Rep. Raul Grijalva, Arizona Democrat, said keeping in place a 2008 law intended to curb trafficking of Central American children is enough for many congressional Democrats to hold the line on legislation dealing with the crisis of unaccompanied children streaming into the country at the southern border.
“That’s the fundamental line in the sand for many of us,” Mr. Grijalva said on C-SPAN’s “Washington Journal.”
The 2008 anti-trafficking law stipulates that unaccompanied alien children from countries that don’t border the United States get hearings in immigration courts — a process that often gets delayed for years. A House task force has recommended changes to the law, but many Democrats, including Mr. Grijalva, are resisting.
“We feel that the law is there for a reason — that the due process involved in this law requires that these children have advocates, that they have an opportunity to have someone represent them,” Mr. Grijalva said. “How does a 5-year-old child from Honduras going to be able to make either a claim of either asylum or fear of violence?”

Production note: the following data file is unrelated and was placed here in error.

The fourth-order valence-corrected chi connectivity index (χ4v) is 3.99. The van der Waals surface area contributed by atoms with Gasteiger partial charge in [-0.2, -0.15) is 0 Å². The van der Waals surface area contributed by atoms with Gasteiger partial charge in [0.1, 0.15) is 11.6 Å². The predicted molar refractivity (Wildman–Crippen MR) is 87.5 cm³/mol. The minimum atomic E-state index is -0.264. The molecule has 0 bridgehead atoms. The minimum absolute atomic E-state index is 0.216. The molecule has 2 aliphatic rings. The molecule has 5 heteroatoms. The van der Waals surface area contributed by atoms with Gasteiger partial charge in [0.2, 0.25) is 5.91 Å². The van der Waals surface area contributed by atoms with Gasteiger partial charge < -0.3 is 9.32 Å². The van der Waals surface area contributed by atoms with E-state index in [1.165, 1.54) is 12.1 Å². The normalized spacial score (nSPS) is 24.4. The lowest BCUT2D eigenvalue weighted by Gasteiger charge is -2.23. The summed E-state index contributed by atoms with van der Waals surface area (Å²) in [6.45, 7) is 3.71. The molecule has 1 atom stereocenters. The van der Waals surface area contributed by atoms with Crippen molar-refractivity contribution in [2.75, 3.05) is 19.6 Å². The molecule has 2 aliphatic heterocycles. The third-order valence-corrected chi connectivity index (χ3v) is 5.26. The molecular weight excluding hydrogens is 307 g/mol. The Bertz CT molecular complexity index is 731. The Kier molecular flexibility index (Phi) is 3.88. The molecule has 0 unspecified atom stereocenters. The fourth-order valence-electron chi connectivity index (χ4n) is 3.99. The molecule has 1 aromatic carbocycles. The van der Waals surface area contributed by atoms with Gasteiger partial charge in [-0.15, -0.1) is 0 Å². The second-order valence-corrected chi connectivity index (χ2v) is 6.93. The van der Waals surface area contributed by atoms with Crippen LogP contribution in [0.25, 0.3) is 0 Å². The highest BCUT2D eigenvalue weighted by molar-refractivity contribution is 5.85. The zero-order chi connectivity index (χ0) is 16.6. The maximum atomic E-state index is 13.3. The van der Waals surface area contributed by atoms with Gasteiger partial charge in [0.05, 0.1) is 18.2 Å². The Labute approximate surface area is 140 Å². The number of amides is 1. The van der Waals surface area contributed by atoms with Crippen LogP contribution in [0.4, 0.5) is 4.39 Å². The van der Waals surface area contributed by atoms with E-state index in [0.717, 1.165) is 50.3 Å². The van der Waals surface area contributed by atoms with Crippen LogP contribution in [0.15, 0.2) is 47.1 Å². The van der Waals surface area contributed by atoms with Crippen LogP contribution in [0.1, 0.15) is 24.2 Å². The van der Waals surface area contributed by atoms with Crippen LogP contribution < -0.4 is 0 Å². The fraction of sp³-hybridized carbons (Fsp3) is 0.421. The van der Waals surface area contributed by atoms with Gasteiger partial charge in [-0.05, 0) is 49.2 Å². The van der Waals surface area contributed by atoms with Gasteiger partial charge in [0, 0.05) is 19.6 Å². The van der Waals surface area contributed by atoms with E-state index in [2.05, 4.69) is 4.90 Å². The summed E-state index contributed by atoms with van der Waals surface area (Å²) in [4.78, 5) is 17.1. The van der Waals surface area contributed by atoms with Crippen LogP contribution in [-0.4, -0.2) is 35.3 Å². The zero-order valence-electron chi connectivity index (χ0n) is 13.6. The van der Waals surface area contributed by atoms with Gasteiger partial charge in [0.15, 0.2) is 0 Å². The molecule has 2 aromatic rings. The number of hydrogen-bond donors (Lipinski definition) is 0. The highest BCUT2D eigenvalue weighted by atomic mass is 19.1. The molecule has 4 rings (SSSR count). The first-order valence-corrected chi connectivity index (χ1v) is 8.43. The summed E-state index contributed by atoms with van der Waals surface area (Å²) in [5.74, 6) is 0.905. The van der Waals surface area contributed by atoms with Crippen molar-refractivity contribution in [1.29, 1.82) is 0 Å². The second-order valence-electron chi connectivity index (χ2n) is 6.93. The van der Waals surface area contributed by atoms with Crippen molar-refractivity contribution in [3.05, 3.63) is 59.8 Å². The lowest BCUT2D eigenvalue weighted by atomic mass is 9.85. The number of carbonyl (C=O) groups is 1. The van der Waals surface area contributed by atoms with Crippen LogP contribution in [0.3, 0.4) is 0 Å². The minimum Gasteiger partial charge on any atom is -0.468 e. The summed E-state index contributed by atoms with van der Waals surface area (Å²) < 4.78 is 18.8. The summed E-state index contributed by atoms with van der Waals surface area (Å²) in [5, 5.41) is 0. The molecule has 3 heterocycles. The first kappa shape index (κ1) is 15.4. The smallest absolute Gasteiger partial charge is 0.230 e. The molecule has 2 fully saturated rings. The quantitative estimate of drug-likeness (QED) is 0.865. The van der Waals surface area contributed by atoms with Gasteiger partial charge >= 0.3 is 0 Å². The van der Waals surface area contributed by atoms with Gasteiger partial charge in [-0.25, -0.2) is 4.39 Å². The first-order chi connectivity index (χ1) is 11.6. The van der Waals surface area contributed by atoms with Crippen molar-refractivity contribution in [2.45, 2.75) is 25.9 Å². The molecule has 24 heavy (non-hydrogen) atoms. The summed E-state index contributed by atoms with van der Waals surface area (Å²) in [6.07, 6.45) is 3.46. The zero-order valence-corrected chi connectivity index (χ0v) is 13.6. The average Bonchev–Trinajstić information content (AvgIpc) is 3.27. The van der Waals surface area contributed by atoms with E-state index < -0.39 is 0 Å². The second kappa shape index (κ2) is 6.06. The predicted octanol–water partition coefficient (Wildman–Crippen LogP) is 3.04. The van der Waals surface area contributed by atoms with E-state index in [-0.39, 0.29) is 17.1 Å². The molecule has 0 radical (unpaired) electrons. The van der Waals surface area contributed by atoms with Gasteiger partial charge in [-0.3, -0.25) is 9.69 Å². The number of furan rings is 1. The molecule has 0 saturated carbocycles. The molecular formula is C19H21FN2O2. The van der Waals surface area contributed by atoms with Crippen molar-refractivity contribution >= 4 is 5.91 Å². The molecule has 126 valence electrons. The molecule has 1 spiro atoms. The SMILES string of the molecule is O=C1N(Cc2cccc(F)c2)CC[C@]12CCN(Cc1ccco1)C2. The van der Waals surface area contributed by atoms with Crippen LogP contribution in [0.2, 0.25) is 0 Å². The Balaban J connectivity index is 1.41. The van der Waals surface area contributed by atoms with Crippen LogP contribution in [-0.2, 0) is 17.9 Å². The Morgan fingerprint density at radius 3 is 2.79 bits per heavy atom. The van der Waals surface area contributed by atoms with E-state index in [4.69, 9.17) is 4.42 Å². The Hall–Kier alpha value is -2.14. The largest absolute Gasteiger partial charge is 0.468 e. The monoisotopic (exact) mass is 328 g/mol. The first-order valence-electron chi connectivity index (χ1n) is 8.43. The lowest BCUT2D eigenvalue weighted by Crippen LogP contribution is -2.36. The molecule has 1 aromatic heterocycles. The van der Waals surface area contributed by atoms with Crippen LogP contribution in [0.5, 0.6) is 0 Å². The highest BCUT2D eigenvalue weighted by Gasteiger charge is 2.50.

“We feel very strongly about drawing the line on this portion of the law because we have seen what the experience [has] been with the Mexican kids,” he said later.
Asked whether it was worth not passing anything over the 2008 law, Mr. Grijalva said it’s a “difficult question.”
“At this point, if we are talking about passing something that is of convenience, passing something that is more of a political coverage for people and the law becomes the issue that’s thrown out, yeah. Yeah,” he said. “I think as a nation, the humanitarian values, the asylum values … that we have established in law and tradition and in practice are that important. It’s a difficult question because you want to process these kids, but if nothing is done the law’s in place and then I think, like it or not, we’re still obligated to follow it.”